• God’s forgiveness and grace to us can be limited by our unwillingness to offer the same to other people.

Men & Women

  • God made men and women co-heirs, equal in worth and value.
  • God gave men and women different abilities, strengths, and weaknesses. These vary some from person to person, but many things fall along gender lines to a greater or lesser extent.
  • Neither men nor women are inherently better or worse.
  • Neither men nor women are inherently godlier. I do believe women are more open to spiritual things (see “Nones” on the Rise), both those of God and counterfeits. This means women as a whole are more likely to be spiritually involved and connected to something. [NOTE: Some recent studies bring this into question, more study needed.]
  • Women, as a whole, have more of their brain devoted to communication than men do. Women also have more of their brain devoted to empathy. This makes relationship more important to women as a whole. This doesn’t make them better at relationship, especially cross gender relationship.
  • Women are more likely to bring up relationship problems, and more likely to press for the problems to be resolved. (Need to add a reference from Gottman here.)


  • God created us with a need to have a spouse. Some have the “gift of celibacy” and don’t need a spouse, but they are the minority.
  • Marriage is a covenant, not a contract. Most in the West have no idea what covenant really is, and this cripples our ability to understand marriage as God intended it.
  • God places great importance on marriage. Many in the church today neither understand nor live this.
  • God’s plan for marriage is one man and one woman, married for life.
  • While God hates divorce, there are a few allowances for it. Sexual sin allows divorce and remarriage. Abandonment allows for divorce, and depending on how you read it may or may not allow for remarriage.
  • In the Old Testament God made allowances due to the hardness of men’s hearts. This is why divorce for any cause and multiples wives were allowed.
  • God made husbands servant leaders, with Jesus as our example. Men lead for the benefit of their wives, not for their own benefit.
  • Leadership always carries a heavier responsibility and price than following.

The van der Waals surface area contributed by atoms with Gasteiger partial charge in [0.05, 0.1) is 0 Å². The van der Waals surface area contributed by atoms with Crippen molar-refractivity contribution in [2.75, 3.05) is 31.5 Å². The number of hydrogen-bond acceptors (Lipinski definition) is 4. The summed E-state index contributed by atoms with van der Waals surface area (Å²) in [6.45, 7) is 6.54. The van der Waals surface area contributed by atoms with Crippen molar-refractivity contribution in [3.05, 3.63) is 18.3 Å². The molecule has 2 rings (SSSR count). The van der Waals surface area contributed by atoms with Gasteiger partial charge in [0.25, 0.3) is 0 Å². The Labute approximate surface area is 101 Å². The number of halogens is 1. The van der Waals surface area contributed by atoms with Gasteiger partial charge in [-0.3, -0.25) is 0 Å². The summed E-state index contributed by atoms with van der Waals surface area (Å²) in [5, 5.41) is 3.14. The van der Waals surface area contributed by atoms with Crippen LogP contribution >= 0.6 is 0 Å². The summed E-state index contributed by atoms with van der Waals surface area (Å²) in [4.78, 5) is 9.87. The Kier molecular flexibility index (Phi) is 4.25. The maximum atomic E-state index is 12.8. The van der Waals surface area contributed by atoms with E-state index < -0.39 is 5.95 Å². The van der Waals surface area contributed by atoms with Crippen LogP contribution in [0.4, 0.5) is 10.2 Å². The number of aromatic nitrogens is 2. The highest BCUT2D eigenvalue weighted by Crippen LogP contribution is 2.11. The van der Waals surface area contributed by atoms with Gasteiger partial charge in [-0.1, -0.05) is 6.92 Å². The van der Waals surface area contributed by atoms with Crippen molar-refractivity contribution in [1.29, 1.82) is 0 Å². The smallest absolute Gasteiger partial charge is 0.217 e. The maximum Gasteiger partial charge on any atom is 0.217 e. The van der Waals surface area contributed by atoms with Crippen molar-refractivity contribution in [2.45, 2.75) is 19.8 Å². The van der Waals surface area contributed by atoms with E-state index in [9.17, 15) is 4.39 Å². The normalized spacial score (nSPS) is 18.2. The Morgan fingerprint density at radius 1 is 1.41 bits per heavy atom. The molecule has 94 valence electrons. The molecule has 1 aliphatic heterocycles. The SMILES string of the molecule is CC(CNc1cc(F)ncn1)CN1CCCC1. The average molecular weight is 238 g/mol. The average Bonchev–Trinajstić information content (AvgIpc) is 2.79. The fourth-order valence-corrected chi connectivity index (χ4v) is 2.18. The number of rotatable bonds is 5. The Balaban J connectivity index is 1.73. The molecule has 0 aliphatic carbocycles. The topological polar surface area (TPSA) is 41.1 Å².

• God didn’t create women with significantly less sexual interest than men.
  • Men and women’s sexuality are different. Women have a greater sexual capacity than men do, but they are much more easily distracted or put off sex. Most men can separate sex and emotion, while most women cannot.
  • Life begins when egg and sperm join. This means it’s acceptable to prevent egg and sperm from joining, while preventing a fertilised egg from implanting is murder. [NOTE: I base this on what I see as the only logical point for life to start from a scientific standpoint – I can’t back it with scripture. While I don’t agree with those who believe life begins when a fertilise egg implants, I can’t make an iron clad scriptural case they are wrong. Once implanted, aborting the foetus is murder – period.]
  • I think masturbation in marriage should be limited, and only done if the spouse is unavailable, unable, or unwilling. However, I can’t find any way to make masturbation sin without doing harm to the integrity of God’s Word, and if it’s not sin I’m not qualified to say it is wrong.
  • I see all porn use to be a violation of the marriage covenant.
  • I find nothing in the Bible preventing a couple from engaging in manual or oral sex.
  • I have health concerns about anal sex, but can’t find a prohibition in the Bible.
  • Sexual refusal, meaning often refusing to have sex without a compelling reason (pain, illness, total exhaustion), is contrary to scripture and thus sin.